Cursing as “Competence” Signal

My days, nobody cursed in public except for gang members and those who wanted to signal that they were not slaves: traders cursed like sailors and I have kept the habit of strategic foul language, used only outside of my writings and family life. Those who use foul language on social networks (such as Twitter) are sending an expensive signal that they are free – and, ironically, competent. You don’t signal competence if you don’t take risks for it – there are few such low risk strategies. So cursing today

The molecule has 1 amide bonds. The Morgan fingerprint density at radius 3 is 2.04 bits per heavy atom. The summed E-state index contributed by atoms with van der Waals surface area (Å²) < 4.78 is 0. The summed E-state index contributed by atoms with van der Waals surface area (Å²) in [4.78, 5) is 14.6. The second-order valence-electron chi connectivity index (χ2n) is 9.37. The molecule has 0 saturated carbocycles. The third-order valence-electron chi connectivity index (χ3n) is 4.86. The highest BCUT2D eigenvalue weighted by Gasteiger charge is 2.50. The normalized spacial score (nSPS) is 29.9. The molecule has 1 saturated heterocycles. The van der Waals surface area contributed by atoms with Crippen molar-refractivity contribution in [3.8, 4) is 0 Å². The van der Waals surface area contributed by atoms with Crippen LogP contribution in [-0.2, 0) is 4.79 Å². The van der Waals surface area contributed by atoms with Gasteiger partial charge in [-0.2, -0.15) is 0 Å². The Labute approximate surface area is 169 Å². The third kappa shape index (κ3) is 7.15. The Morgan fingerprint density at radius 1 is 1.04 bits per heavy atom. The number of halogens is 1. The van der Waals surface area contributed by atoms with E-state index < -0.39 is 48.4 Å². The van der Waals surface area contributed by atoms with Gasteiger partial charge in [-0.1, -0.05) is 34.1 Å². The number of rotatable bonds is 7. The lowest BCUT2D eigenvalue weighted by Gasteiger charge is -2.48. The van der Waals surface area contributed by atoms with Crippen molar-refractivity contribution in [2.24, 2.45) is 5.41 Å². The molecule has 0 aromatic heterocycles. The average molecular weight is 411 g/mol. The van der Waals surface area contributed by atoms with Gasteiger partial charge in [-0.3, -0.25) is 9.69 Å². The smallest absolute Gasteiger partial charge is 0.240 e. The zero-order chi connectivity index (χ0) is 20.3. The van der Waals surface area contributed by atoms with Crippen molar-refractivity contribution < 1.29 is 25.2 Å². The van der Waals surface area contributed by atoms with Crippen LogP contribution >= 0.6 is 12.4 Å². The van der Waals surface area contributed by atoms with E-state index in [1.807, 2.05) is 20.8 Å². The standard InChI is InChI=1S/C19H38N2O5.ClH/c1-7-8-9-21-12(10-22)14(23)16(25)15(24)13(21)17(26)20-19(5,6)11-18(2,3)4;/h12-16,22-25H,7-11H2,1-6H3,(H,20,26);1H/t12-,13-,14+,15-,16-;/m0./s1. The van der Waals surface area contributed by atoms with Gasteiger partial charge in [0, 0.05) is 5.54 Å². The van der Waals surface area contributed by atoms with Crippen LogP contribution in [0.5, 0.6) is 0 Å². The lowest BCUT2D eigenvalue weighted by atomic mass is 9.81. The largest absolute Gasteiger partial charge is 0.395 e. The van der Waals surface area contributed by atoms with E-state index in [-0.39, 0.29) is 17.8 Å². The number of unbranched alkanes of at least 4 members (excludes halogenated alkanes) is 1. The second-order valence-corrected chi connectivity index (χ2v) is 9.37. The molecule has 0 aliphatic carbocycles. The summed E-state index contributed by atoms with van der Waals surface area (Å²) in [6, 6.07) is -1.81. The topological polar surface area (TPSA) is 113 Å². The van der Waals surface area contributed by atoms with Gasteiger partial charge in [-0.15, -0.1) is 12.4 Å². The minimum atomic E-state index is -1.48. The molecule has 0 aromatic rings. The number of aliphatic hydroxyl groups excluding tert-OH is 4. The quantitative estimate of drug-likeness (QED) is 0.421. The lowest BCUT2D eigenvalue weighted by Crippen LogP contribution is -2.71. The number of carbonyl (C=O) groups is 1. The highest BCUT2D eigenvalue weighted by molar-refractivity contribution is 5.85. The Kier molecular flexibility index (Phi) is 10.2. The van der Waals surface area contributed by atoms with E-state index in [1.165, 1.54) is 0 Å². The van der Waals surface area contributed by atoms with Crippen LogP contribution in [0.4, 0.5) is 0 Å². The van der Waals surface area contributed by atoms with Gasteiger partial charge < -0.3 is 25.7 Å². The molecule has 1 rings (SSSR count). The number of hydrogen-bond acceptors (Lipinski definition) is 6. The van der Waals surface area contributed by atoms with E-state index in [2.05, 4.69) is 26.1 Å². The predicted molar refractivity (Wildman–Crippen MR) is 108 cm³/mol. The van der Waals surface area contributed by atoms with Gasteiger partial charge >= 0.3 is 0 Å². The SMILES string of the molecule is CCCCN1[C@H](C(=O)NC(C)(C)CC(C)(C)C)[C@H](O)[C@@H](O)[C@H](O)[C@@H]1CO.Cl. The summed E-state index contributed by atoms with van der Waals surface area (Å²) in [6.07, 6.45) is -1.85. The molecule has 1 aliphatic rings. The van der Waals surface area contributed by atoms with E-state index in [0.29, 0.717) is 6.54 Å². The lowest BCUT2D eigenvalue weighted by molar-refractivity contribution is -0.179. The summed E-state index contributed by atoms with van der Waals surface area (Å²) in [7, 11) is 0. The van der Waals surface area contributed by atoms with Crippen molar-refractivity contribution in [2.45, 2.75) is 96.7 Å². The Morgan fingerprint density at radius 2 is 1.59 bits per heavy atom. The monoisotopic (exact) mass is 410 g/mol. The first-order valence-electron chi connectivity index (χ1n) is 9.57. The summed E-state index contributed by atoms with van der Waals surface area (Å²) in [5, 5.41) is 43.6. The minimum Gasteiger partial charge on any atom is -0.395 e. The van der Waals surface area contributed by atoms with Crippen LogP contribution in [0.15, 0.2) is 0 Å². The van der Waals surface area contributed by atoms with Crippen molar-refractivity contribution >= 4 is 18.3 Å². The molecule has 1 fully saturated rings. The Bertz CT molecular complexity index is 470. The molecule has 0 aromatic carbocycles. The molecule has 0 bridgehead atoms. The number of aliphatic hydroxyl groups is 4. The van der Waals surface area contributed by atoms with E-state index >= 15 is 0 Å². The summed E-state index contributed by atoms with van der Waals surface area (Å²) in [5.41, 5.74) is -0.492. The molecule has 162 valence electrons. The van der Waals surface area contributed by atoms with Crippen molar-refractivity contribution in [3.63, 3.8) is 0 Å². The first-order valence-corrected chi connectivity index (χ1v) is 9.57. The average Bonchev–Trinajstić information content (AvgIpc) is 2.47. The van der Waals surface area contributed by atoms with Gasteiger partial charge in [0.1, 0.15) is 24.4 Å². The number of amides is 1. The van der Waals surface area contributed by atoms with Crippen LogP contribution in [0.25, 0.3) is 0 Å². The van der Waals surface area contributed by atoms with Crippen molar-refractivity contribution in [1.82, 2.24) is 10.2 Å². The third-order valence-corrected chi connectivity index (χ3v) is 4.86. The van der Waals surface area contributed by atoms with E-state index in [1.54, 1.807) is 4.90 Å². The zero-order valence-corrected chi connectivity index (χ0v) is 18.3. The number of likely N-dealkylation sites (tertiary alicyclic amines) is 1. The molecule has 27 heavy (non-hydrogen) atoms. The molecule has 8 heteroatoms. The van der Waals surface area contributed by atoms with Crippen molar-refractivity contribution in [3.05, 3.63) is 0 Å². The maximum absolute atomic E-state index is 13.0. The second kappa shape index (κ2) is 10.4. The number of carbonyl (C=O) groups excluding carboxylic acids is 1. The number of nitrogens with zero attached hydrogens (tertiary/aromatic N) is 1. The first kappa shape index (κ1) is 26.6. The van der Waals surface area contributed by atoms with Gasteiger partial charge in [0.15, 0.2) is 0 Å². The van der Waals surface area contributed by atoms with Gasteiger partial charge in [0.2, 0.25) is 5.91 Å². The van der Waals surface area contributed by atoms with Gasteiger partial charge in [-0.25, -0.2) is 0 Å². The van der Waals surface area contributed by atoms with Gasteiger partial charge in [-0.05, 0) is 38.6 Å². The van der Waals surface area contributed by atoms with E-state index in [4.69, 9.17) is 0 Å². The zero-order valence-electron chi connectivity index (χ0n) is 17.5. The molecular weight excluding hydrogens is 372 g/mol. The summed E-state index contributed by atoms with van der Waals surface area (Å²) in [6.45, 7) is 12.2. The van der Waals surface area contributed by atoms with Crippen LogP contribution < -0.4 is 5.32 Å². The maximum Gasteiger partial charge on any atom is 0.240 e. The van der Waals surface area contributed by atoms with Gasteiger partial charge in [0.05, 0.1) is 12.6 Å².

(A counterpoint to the previous post.) Source: How To Legally Own Another Person – Medium

The Case for Manners

I think that codes of manners also can be used to convey respect for others. You are telling people, including strangers, that you conduct yourself with them in mind.

I believe that restraint in the use of four-letter words used to serve this purpose, and it could once again serve this purpose. This puts me at odds with my fellow Baby Boomers and those who came after.

Source: The Case for Manners | askblog